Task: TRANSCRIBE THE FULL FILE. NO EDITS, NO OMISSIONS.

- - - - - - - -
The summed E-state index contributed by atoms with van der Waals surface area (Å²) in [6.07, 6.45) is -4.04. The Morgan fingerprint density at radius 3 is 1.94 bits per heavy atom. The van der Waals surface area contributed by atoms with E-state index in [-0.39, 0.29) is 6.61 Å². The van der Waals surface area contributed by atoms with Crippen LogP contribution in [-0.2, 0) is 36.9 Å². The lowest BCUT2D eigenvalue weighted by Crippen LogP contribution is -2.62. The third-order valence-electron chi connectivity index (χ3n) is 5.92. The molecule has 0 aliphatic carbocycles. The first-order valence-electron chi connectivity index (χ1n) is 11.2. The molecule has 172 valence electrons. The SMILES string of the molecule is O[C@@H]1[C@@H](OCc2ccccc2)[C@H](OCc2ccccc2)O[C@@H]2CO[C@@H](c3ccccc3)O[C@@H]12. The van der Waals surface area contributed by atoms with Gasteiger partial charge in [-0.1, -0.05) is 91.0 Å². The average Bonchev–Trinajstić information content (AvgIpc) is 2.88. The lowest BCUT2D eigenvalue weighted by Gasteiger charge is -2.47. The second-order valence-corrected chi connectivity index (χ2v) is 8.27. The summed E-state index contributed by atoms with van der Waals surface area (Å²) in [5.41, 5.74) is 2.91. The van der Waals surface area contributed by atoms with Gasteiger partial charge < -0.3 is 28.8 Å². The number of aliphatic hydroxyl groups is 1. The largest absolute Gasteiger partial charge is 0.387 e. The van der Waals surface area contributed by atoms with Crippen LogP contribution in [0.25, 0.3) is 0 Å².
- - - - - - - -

The summed E-state index contributed by atoms with van der Waals surface area (Å²) in [6.07, 6.45) is -4.04. The Morgan fingerprint density at radius 3 is 1.94 bits per heavy atom. The van der Waals surface area contributed by atoms with E-state index in [-0.39, 0.29) is 6.61 Å². The van der Waals surface area contributed by atoms with Crippen LogP contribution in [-0.2, 0) is 36.9 Å². The lowest BCUT2D eigenvalue weighted by Crippen LogP contribution is -2.62. The third-order valence-electron chi connectivity index (χ3n) is 5.92. The molecule has 0 aliphatic carbocycles. The first-order valence-electron chi connectivity index (χ1n) is 11.2. The molecule has 172 valence electrons. The SMILES string of the molecule is O[C@@H]1[C@@H](OCc2ccccc2)[C@H](OCc2ccccc2)O[C@@H]2CO[C@@H](c3ccccc3)O[C@@H]12. The van der Waals surface area contributed by atoms with Gasteiger partial charge in [-0.1, -0.05) is 91.0 Å². The average Bonchev–Trinajstić information content (AvgIpc) is 2.88. The lowest BCUT2D eigenvalue weighted by Gasteiger charge is -2.47. The second-order valence-corrected chi connectivity index (χ2v) is 8.27. The summed E-state index contributed by atoms with van der Waals surface area (Å²) in [5.41, 5.74) is 2.91. The van der Waals surface area contributed by atoms with Gasteiger partial charge < -0.3 is 28.8 Å². The number of aliphatic hydroxyl groups is 1. The largest absolute Gasteiger partial charge is 0.387 e. The van der Waals surface area contributed by atoms with Crippen LogP contribution in [0.25, 0.3) is 0 Å².